5/12/2018 Staff

Socrates Citation In Honor of Annette Aronowicz

“But what is religion?” For many years, the hiring interviews conducted by the Department of Religious Studies would culminate in this most pressing question of Professor Aronowicz, a question that candidates had to pass through in order to accede to a position teaching religious studies at Franklin & Marshall College. Professor Aronowicz’s importunate question stood as a fiery gate of horn through which her junior colleagues had transited, a passage assuring her and us that our students would not be taken in by the slippery gate of ivory where religion could appear a simple “just this” or a “just that,” a something reducible to something else. Rather, as Professor Aronowicz taught for more than three decades, the integrity of religious studies depends on the willingness to pursue what religion is through examining its multifarious expressions in the many religions and cultures of the world.

Professor Aronowicz earned her B.A. at UCLA in 1974 and her Ph.D. in history, also from UCLA, in 1982. She obtained a position in the Religious Studies Department at F&M in 1985, earned tenure in 1990, and promotion to full Professor in 2000. In 2002, she was honored as the Robert F. and Patricia G. Ross Weis Professor of Judaic Studies. Devoted to teaching, she was never slack in scholarship. An internationally recognized scholar whose works have been translated into French, Hebrew, and German, Professor Aronowicz has authored three books, as well as more than 30 articles and book chapters, on well-known and lesser-known modern thinkers such as Emmanuel Levinas, Charles Péguy, Czeslaw Milosz, Abraham Heschel, Marilynne Robinson, and the Yiddish playwright Haim Sloves.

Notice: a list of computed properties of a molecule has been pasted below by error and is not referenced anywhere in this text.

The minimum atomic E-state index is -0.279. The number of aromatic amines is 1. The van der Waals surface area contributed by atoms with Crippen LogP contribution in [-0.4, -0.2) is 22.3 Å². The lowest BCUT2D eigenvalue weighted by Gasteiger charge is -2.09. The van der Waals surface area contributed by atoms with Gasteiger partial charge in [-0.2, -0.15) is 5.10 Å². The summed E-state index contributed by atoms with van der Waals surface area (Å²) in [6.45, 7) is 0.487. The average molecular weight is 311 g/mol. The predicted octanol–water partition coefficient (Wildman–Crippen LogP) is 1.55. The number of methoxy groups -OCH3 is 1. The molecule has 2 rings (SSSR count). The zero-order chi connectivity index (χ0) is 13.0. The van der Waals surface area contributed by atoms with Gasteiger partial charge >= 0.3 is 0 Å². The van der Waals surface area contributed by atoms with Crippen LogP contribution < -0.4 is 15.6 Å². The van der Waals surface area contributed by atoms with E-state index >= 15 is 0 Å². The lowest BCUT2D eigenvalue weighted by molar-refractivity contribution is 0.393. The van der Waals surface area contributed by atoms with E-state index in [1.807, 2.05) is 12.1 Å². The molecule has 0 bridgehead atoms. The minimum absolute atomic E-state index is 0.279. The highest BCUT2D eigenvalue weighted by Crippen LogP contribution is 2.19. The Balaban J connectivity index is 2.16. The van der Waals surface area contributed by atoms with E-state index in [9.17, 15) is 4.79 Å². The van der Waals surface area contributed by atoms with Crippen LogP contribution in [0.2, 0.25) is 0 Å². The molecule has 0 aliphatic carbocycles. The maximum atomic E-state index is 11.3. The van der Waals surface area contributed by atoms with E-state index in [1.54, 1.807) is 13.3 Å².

In the introduction to her 1990 translation of Levinas’ Nine Talmudic Readings, Professor Aronowicz noted how Levinas sought to translate the teachings of the Talmud “in an expository, conceptual language that would be accessible to every educated, even if uninitiated, listener.” The same can be said, with perfect justice, of the language with which Professor Aronowicz addressed her students, her colleagues, and the reading public: a form of expression that would make as perspicacious as possible the complex webs of religious thought, belief, and practice. She has been a true transmitter of the history-of-religions school in seeking a middle path between the pieties of theology that in reverence to faith pulls up short in its questioning, and the hard road of reductionist thinking that insists religion must be explained in terms of more certain verities to be understood at all.

For 33 years, Professor Aronowicz’s intellect, wit, humane perspective, and resolutely questioning stance have made her a light of inspiration to students and colleagues alike, holding up a high bar of rigorous scholarship and responsible teaching, a legacy of the spirit of great education to be maintained at Franklin & Marshall College.

  • Socrates Image Credit: Deb Grove

Robert F. and Patricia G. Ross Weis Professor of Judaic Studies Annette Aronowicz

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